Legislative audit finds Horsemen Association misspent over $828K - FOX 8, WVUE, fox8live.com, weather, app, news, saints

Legislative audit finds Horsemen Association misspent over $828K

Trips, gifts, food and alcohol were all part of a lavish lifestyle that the state says amounted to misspending.

The state legislative auditor just released its report on the state's Horsemen Benevolent Association.  Two people are already serving jail time, and the new leadership is taking steps to clean up its policies.

It is an agency that gets millions of dollars in proceeds from horse track betting and video poker machines, but between 2006 and 2010, misspending was rampant.

Now, a report by the Louisiana legislative auditor details how the Horsemen's Benevolent Association improperly used $828,000 in public funds for things like diamond cufflinks, lobster dinners, bottles of wine, spa services, and trips.

Current Association President Stanley Seelig said, "They were running all these entities as one company, and spending the money wherever they chose to."

There were $7000 trips to Arizona resorts; $8500 spent to go to Las Vegas; even carnival stand rentals, with $1.1 million coming out of a medical trust fund created to compensate track workers for illness and injury.  Seelig says the medical trust didn't have the cash to pay off benefits and was taking up to six months to pay off providers.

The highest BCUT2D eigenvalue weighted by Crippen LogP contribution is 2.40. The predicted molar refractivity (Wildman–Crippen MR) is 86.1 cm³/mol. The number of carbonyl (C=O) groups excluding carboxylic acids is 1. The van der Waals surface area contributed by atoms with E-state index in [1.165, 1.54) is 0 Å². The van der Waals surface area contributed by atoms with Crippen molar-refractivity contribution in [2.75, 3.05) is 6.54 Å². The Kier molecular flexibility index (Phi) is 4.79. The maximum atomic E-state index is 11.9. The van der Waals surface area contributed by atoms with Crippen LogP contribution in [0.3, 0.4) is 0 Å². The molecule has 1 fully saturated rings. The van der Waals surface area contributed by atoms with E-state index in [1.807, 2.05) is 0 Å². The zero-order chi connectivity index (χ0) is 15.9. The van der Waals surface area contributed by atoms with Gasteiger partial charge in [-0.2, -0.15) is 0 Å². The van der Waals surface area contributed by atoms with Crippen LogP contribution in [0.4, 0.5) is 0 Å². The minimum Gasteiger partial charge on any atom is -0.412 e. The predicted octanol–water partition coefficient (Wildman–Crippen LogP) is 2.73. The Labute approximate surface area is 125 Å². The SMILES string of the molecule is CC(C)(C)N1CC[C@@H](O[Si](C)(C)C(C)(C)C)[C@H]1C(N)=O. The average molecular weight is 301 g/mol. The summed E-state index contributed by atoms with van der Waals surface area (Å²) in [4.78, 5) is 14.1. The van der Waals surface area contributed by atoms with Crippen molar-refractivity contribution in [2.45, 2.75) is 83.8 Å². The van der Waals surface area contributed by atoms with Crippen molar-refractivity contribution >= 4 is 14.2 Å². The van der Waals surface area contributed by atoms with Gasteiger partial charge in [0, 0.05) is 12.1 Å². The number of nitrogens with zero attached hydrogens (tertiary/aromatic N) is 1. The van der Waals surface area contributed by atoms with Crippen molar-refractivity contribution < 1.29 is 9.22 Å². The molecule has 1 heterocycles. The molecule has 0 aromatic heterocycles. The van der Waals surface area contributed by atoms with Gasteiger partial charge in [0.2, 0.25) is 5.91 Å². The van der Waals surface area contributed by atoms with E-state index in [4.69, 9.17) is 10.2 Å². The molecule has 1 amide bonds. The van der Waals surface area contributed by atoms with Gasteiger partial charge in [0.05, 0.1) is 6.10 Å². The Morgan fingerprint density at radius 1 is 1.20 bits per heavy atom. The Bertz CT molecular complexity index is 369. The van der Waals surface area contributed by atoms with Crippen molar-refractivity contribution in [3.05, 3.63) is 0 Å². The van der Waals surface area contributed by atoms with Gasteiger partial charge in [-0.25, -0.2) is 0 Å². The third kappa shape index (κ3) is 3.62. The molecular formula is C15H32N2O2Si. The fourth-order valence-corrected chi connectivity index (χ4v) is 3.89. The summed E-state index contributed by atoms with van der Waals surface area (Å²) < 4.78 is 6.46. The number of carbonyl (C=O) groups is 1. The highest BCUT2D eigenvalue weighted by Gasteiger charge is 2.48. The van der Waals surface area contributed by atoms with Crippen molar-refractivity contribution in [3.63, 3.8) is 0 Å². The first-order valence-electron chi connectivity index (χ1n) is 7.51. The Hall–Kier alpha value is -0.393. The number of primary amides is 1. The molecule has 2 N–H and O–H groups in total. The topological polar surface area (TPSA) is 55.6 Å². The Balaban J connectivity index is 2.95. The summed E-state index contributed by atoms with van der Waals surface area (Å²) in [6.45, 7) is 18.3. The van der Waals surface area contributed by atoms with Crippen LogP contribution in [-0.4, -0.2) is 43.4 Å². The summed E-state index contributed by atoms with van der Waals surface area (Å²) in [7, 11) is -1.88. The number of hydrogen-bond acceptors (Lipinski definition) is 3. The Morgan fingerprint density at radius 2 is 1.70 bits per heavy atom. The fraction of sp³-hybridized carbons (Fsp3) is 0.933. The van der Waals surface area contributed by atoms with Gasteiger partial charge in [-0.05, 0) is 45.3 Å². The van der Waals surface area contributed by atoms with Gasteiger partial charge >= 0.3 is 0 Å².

The report also shows that former president Sean Alfortish, now serving four years in jail, paid himself over $395,000 for work he didn't perform.

The fraud was uncovered by Tammy Broussard, who four years ago decided she could no longer tolerate her boss's unlawful acts.

"My client Tammy Broussard was a whistleblower," said her attorney, Vinnie Mosca.

Broussard, who went along on many trips, was asked to rig the election for board officers so that Alfortish and others could stay in power, and continue their misspending.

Mosca said, "She took the info she had, which was a bunch of ballots, they asked her to leave Louisiana and go outside the state and mail them from another state, but instead she turned them over to the government."

The feds went after Alfortish and former director Mona Romero, who ultimately pleaded guilty. "I'm sure there were a lot of horsemen and trainers who worked at the track who lost a lot of benefits because of what was going on," said Mosca.

Now the association has a new president, who's been working closely with the legislative auditor to put the association's financial house back in order. Seelig said, "We have instituted travel policies, expenditure policies to make sure these things don't happen in the future."

Seelig stepped up because he didn't like the old board's direction, and he's determined to keep things on the right track for years to come.

Romero got 13  years in prison. And Alfortish was sentenced to nearly four years in jail last year.

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